A 68-year-old actor who made a career playing Irish characters on stage in Philadelphia and New York City was struck by a hit-and-run driver in Center City early Tuesday. The accident forced doctors to amputate his right leg.

Police know little about the accident on Market Street between 11th and 12th Streets. It happened before 1 a.m., when a passerby found Michael Toner and alerted authorities.

No one reported witnessing the crash. No parts of the vehicle were found at the scene. And investigators have not had a chance to interview Toner, who was in critical condition Tuesday night at Thomas Jefferson University Hospital, and will not be able to provide details until he becomes responsive.

"We have nothing," Capt. John Wilczynski, commander of the Accident Investigation District, said during an afternoon news conference. "That's why we're a little frustrated right now."

Police were seeking area surveillance video.

Although the accident happened during heavy rain that limited visibility, the driver would have likely known he had struck somebody, Wilczynski said.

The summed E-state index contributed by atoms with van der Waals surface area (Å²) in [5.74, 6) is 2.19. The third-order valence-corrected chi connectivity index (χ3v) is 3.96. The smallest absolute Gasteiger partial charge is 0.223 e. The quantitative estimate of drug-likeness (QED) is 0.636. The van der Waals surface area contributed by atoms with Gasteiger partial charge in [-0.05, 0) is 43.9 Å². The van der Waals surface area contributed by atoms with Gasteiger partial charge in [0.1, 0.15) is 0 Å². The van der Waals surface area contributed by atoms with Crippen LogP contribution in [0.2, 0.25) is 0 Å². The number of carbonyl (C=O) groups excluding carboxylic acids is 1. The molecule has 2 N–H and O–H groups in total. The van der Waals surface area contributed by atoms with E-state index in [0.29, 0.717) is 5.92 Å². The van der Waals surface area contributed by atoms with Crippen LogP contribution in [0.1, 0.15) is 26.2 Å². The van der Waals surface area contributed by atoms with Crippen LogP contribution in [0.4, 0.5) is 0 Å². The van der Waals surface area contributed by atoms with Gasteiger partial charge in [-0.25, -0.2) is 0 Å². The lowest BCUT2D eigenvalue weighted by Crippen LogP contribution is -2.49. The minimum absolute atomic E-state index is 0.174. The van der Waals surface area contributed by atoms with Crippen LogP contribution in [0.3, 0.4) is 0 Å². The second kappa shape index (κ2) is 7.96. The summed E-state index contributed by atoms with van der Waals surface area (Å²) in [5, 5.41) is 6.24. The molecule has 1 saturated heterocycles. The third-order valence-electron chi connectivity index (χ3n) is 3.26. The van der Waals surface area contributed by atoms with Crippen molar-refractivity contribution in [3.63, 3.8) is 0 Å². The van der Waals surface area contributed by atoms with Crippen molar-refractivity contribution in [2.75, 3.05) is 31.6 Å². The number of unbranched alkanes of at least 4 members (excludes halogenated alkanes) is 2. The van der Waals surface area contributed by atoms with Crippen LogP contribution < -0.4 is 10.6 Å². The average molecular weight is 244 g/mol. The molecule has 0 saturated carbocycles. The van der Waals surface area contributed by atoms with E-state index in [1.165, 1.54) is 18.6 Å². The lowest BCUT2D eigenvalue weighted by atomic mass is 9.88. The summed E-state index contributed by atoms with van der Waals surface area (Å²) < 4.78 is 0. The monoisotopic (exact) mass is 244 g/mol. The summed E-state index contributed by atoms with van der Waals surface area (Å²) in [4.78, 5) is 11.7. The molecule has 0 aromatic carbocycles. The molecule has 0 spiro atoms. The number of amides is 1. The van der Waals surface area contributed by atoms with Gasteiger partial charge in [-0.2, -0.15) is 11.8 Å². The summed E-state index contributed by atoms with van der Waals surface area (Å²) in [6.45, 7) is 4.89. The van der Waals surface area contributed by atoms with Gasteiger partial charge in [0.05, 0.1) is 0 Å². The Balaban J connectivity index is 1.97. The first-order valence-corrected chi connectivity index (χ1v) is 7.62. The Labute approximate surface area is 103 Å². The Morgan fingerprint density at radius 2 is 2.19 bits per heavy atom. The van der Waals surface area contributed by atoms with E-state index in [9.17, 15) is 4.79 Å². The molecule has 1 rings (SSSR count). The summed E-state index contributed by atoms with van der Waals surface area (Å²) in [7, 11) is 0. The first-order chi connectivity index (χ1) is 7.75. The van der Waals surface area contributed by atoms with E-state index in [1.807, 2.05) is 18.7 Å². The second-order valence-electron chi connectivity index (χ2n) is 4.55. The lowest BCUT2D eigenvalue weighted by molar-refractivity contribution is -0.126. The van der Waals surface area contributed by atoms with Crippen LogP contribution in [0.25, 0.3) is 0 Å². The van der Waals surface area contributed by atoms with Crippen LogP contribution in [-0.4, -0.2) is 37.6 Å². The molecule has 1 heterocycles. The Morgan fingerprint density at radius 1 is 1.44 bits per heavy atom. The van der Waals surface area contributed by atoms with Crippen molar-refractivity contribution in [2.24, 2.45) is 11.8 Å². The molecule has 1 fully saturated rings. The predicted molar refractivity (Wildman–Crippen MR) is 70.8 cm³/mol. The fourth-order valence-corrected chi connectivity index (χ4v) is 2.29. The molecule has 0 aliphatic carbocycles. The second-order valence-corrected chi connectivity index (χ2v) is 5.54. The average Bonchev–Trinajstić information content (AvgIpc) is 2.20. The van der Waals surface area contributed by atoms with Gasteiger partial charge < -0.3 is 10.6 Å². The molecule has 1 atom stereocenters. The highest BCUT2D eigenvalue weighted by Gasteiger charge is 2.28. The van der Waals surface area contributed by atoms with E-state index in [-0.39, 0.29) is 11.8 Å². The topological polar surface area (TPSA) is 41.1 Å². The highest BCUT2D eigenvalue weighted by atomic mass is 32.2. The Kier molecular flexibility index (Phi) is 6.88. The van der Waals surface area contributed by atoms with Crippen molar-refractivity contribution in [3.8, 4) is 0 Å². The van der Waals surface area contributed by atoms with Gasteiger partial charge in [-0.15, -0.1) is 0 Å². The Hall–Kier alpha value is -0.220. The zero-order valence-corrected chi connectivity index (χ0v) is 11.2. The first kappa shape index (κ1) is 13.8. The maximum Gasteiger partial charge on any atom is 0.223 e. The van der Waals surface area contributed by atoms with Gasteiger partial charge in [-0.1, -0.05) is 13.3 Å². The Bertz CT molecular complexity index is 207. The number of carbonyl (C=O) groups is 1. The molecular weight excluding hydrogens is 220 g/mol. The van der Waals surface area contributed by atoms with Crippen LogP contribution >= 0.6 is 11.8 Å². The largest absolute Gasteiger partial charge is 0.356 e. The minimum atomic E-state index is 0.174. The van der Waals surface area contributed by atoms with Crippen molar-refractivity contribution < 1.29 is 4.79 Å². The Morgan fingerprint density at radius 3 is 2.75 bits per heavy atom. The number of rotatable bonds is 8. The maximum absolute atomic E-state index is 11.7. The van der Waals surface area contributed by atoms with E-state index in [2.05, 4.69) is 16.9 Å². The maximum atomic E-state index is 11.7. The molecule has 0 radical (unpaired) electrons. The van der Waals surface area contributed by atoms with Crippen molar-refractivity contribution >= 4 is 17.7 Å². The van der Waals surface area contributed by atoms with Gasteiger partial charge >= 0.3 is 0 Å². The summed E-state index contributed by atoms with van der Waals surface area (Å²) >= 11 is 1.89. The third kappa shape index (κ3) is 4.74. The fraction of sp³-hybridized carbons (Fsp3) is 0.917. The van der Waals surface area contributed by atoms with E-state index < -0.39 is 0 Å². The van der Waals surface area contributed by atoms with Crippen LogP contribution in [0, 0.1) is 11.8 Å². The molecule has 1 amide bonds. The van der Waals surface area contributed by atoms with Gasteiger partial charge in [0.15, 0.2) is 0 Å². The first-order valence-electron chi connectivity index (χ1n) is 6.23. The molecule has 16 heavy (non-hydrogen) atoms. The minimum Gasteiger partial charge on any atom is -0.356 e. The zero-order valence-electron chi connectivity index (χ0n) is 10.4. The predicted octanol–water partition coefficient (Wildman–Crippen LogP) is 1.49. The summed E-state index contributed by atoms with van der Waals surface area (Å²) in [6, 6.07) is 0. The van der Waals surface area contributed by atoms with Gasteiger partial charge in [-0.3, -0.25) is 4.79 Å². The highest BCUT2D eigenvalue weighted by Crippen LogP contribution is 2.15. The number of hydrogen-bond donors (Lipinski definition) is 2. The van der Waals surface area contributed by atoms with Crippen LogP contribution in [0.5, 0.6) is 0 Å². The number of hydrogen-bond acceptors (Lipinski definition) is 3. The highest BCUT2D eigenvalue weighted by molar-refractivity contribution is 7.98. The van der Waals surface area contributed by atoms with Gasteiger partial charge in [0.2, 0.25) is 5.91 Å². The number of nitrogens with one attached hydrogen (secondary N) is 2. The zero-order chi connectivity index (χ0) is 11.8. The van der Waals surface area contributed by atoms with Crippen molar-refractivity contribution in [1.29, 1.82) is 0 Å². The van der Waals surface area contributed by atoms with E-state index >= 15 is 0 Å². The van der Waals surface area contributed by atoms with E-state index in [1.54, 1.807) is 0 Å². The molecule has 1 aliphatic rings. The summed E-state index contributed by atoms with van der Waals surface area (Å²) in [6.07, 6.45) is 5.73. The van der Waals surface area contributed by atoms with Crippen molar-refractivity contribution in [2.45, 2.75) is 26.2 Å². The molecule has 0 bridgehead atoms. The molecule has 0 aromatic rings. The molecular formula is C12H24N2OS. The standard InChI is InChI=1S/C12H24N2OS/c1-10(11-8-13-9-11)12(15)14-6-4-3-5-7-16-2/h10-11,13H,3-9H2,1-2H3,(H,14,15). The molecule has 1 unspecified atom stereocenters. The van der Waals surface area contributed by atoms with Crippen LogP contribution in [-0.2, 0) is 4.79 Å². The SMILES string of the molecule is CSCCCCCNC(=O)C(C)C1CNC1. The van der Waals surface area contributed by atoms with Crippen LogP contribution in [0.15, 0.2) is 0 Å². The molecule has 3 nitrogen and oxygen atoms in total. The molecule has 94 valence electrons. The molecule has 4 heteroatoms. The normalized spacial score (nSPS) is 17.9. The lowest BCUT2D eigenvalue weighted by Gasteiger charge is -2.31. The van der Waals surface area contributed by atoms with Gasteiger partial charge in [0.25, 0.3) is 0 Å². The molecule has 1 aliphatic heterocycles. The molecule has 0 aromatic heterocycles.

Toner, of the 4300 block of Vista Street in Holmesburg, has appeared in a number of theatrical productions here and in New York, according to online biographies.

In a 1988 interview with The Inquirer, Toner, a Mayfair native who graduated from what is now La Salle University, said he had carved out a niche playing Irish characters.

At that time, he had created two one-man shows. One was a compilation of selections from the Irish playwright Samuel Beckett called Beginning to End. The other was An Evening with Mr. Dooley, based on the fictitious Irish American colloquial philosophizer created by the Chicago journalist Finley Peter Dunne in the late 1800s.

"I sort of subspecialize as an actor in the dramatization of Irish and Celtic literature and characters," Toner said.

"When I'm dramatizing Irish literature, poetry, or fiction, or any of the Celtic - Scottish, Welsh, Cornish, Manx - it gives me such a depth of intellectual and emotional experience to work with," he said. "It's very rich material, I find, for actors. It really helps me expand my scope and depth."

He also has been a reader of Joyce's Ulysses at the annual June 16 celebration of Bloomsday at the Rosenbach Museum.

Anyone with information about the hit-and-run is being asked to call 215-685-3180 or 215-686-8477 (TIPS).


215-854-2413 @carolinesimon66